‘Egyptian Days’…Insights into 'Khedivate Cairo'

Magazine, Khedivate Cairo
Magazine, Khedivate Cairo
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‘Egyptian Days’…Insights into 'Khedivate Cairo'

Magazine, Khedivate Cairo
Magazine, Khedivate Cairo

Khedivate Cairo with its astounding architecture, remarkable urban layout, and cultural archive, is an integral part of Egyptian memory. It witnessed major political events in the country’s modern and contemporary history; it wasn’t only just elegant streets, great gardens and unique architecture, but also a hub for rich culture.

In light of the wide ongoing developments aimed at recovering the early charming and assorted form of Cairo, and on the occasion of its selection as the capital of Islamic culture, the ‘Egyptian Days’ magazine returned after a long hiatus, to shed light on this magical spot founded by Khedive Ismail Pasha in the ‘heart of Egypt, in 1863, to be a modern city with contemporary, civilized terms that compete European capitals.

The new issue provides insights into the history of the Khedivate Cairo, visiting its prominent landmarks, and highlighting the features that marked that era. It also explores many terms from the developed social and cultural life at the time, in articles written by historians and writers interested in that phase, as well as a bouquet of rare photographs that document valuable aspects of modern Cairo.

Editor-in-Chief, historian Ahmed Kamali takes the readers on a trip to Groppi, a coffee shop that lured foreign families and businessmen in Egypt, who used to gather in the vicinity of the Egyptian stock market building. After the 1930s, Groppi became a spot that Egyptian MPs visited regularly to take snacks and hot beverages.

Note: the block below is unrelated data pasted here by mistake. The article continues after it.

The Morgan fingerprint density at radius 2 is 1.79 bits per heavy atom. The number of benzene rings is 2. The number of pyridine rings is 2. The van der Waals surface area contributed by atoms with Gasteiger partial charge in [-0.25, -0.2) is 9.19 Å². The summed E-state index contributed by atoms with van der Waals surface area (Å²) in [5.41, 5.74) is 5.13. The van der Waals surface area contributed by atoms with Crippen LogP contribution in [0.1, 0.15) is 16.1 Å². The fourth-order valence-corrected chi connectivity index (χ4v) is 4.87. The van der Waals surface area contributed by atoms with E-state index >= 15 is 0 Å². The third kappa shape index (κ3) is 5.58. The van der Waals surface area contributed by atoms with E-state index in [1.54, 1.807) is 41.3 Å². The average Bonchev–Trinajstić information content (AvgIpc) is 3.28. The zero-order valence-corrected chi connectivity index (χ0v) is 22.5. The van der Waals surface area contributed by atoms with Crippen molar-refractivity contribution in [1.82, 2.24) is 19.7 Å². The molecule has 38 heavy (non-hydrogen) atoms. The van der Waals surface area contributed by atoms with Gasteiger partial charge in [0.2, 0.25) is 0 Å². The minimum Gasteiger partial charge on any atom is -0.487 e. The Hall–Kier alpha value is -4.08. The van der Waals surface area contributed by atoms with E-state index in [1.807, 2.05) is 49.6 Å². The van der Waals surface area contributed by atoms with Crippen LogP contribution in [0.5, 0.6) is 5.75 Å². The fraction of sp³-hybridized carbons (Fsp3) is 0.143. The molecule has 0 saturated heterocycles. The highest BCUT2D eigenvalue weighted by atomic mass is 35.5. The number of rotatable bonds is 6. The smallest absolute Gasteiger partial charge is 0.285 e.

“Khedive and Photography” by photography historian Francis Amin, is a report that explores the history of photography in Khedivate Cairo. It said that during the rule of Khedive Ismail, Egypt saw a great advancement in photography, as Ismail Pasha was passionate about collecting photographs of statesmen and landmarks from the West. He even invited Gustave Le Gray, a celebrity French photographer, to teach his children photography. The famous photographer used to accompany Princes Tawfik and Hussein in trips to Upper Egypt, which he documented in rare albums and pictures.

The biggest photography renaissance took place during the rule of Khedive Abbas Helmy, who brought senior European photographers, mostly from Austria, Hungary, and France, to settle in Egypt, and open their studios in the streets of the new Mahrousa. At the time, the governmental buildings and wealthy houses were decorated with the official photographs of the Khedive taken by famous photographer Émile Zola.

The issue also features an article by Prince Abbas Helmy (grandson of Prince Mohammed Ali Tawfik), head of the Mohammed Ali Palace Association, in which he wrote about the advancement of Egypt during the Khedivate era, and how it ranked among the world’s top countries. He also noted that Mohammed Ali Pasha laid the foundations of renaissance, opening doors for his successor to achieve more advancements. Prince Helmy believes that the Khedivate era was rich and profitable, and that people “should know and learn more about it so they can keep up with what is happening today.”